Varieties of Restorative Justice Practices

Published in March 1998 in The National Institute of Justice Journal, Office of Justice Programs, U.S. Department of Justice

Victim impact statements provide an opportunity for victims to express their concerns to the prosecutors and the court.

Victim impact panels give victims an opportunity to confront groups of offenders -- not necessarily the ones who committed their crimes -- and to talk about the anger and hurt caused by the crime.

Family group conferences are an indigenous Maori approach recently being adapted to the majority culture in some areas of New Zealand, Australia, and the United States. These group victim-offender mediations include family members of both victims and offenders.[1]

Sentencing circles are an American and Canadian Indian approach that is being revived. They involve a wide array of interested parties, including those closest to the victim and offender and others likely to affect their future. Saskatchewan is increasingly using sentencing circles.[2]

The Balanced and Restorative Justice (BARJ) project, which is supported by the U.S. Department of Justice's Office of Juvenile Justice and Delinquency Prevention and is in place in several sites,[3] calls for every sanction involving juveniles to include consideration of public safety, accountability to victim and community, and the development of competency by offenders.

Vermont uses citizen reparative boards to determine the nature and details of the conditions of probation for convicted offenders. Trained volunteers provide offenders with a clear understanding of the impact their crimes had on the community as well as an appropriate and relevant assignment to repair the damage.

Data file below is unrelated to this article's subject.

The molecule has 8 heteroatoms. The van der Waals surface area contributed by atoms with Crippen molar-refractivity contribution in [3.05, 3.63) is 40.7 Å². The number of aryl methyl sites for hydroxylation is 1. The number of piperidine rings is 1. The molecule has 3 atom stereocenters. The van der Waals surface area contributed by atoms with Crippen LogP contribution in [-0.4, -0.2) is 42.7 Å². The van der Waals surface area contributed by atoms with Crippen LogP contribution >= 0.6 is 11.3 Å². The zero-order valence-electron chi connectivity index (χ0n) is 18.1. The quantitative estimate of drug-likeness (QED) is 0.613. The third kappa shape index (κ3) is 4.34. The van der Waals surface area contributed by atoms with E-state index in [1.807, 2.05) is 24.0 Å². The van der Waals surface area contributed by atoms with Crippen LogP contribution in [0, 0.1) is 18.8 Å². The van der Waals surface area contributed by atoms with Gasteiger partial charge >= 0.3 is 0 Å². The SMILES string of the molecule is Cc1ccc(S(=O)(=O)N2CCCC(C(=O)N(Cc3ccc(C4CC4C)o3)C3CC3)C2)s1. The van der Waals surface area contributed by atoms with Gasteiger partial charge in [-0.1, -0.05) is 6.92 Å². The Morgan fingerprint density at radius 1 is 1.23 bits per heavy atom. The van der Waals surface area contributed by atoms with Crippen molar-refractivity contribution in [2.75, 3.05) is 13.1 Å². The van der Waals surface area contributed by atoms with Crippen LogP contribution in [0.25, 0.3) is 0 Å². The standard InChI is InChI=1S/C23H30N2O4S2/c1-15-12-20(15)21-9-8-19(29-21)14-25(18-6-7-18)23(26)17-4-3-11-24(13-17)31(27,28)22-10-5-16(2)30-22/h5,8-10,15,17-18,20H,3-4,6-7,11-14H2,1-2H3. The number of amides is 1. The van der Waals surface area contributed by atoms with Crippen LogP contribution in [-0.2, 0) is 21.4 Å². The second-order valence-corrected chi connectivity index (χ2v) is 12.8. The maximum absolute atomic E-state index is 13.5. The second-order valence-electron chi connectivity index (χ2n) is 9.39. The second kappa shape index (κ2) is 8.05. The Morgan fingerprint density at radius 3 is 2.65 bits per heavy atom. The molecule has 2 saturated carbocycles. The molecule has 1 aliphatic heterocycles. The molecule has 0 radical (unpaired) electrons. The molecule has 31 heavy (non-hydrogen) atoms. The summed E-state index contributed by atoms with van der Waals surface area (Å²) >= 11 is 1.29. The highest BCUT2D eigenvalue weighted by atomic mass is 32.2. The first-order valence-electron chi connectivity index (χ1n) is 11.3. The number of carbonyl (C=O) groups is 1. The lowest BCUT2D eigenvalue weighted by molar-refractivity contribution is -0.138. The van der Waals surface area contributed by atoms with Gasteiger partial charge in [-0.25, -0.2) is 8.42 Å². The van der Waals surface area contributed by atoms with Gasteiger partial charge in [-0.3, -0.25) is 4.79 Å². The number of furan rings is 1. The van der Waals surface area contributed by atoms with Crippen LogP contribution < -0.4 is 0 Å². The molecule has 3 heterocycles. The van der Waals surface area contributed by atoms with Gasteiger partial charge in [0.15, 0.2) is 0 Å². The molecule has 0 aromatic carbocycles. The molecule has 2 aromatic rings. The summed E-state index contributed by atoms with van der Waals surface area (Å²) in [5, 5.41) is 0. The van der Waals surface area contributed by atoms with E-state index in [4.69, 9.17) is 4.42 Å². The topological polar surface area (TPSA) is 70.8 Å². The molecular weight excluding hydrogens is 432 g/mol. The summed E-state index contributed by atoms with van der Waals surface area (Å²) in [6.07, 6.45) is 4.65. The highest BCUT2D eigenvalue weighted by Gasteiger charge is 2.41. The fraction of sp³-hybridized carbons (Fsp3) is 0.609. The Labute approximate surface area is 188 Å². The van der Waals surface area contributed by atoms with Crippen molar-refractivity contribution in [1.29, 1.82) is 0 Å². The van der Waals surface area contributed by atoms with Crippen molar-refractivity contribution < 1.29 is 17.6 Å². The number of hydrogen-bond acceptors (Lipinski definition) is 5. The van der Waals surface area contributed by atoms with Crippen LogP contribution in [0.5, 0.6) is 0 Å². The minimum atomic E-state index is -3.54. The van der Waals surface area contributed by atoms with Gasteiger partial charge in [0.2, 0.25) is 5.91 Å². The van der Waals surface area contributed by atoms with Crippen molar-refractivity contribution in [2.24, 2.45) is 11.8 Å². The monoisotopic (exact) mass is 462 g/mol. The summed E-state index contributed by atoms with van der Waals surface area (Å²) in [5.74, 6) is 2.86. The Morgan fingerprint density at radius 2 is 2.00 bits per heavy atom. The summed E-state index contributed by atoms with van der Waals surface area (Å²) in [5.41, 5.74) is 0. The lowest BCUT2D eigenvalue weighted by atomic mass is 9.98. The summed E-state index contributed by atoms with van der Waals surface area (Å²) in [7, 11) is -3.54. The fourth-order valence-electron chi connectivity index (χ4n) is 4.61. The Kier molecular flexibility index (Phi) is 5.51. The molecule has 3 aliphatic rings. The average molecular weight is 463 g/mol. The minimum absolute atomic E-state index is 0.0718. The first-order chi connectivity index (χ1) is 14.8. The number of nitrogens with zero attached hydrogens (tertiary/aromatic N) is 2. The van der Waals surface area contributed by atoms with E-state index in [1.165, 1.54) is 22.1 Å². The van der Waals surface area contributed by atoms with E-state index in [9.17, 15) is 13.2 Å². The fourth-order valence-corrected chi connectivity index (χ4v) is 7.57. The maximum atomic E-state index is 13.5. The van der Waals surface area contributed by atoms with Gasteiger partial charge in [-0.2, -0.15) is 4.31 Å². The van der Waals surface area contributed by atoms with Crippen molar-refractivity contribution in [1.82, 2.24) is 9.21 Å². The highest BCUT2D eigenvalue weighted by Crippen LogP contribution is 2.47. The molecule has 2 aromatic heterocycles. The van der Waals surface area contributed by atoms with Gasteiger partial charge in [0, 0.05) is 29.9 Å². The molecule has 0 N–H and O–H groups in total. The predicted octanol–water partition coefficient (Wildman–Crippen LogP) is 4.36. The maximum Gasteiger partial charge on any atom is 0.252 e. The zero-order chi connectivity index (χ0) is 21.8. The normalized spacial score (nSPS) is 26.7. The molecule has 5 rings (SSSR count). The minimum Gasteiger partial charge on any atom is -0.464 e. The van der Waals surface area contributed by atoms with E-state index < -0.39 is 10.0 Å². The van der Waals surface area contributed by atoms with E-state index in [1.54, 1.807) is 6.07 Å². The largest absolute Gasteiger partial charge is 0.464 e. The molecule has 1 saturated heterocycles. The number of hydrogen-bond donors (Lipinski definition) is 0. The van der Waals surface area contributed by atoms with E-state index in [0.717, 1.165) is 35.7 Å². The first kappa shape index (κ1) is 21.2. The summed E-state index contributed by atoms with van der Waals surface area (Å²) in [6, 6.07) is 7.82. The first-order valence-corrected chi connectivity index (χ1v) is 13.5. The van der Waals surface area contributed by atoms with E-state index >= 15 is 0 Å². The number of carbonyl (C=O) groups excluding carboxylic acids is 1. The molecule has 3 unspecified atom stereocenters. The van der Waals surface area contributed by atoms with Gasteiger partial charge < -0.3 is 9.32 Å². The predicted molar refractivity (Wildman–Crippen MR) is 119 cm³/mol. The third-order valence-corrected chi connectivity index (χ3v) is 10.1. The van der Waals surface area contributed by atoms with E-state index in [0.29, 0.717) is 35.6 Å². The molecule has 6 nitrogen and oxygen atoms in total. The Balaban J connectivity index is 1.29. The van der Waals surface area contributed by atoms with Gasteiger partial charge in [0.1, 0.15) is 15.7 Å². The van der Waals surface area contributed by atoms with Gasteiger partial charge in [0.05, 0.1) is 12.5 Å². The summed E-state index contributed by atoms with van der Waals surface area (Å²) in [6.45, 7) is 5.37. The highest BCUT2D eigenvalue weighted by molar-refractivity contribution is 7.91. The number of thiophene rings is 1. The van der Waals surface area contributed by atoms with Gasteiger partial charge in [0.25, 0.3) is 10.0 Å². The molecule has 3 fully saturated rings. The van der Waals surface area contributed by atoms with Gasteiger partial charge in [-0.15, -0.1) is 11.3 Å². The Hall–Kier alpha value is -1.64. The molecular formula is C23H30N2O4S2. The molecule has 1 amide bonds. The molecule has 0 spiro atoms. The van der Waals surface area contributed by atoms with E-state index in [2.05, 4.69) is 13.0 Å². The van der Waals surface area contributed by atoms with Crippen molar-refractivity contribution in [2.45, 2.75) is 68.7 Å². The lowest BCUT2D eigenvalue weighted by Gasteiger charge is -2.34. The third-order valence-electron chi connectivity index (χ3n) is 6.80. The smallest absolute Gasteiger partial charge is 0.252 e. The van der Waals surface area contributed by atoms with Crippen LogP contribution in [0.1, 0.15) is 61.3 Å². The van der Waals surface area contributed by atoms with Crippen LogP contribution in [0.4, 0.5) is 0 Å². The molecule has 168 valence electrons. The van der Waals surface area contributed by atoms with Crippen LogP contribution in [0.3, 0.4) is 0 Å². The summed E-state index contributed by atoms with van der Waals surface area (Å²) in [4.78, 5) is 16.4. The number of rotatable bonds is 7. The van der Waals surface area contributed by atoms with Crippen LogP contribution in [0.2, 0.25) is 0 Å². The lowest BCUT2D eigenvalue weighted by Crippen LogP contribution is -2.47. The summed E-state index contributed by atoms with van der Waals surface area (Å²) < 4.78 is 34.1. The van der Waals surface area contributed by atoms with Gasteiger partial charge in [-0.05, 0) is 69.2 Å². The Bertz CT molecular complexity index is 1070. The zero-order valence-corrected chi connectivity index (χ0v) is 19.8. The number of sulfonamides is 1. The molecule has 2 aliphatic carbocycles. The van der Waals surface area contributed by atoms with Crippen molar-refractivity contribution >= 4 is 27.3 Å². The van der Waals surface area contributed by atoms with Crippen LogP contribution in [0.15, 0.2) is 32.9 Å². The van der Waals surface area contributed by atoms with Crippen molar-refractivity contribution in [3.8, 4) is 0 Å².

Restorative justice sentencing plans are being developed in Winnipeg, Canada, as strategies that are individualized to the offender and victim and are cost-effective sanctions that help repair the harm.[4]


  1. McElrea, F.W.M., "Restorative Justice -- The New Zealand Youth Court: A Model for Development in Other Courts?" Journal of Judicial Administration 4(1994); and Immarigeon, Russ, "Family Conferences, Juvenile Offenders, and Accountability," The New York State Child Advocate 3(Fall 1994).
  2. Stuart, Barry, "Circle Sentencing -- Mediation and Consensus: Turning Swords into Ploughshares," Accord 14(1)(June 1995).
  3. Bazemore, Gordon, and Mark Umbreit, Balanced and Restorative Justice Program Summary, Washington, DC: U.S. Department of Justice, Office of Juvenile Justice and Delinquency Prevention, October 1994.
  4. The Restorative Resolutions Project in operation in Winnipeg, Canada, prepares client-specific plans based on restorative principles. See Galaway, Burt, and Gord Richardson, "Evaluation of the Restorative Resolutions Project of The John Howard Society of Manitoba, Final Report," Winnipeg, Canada: University of Manitoba, June 1995.
Date Created: December 6, 2007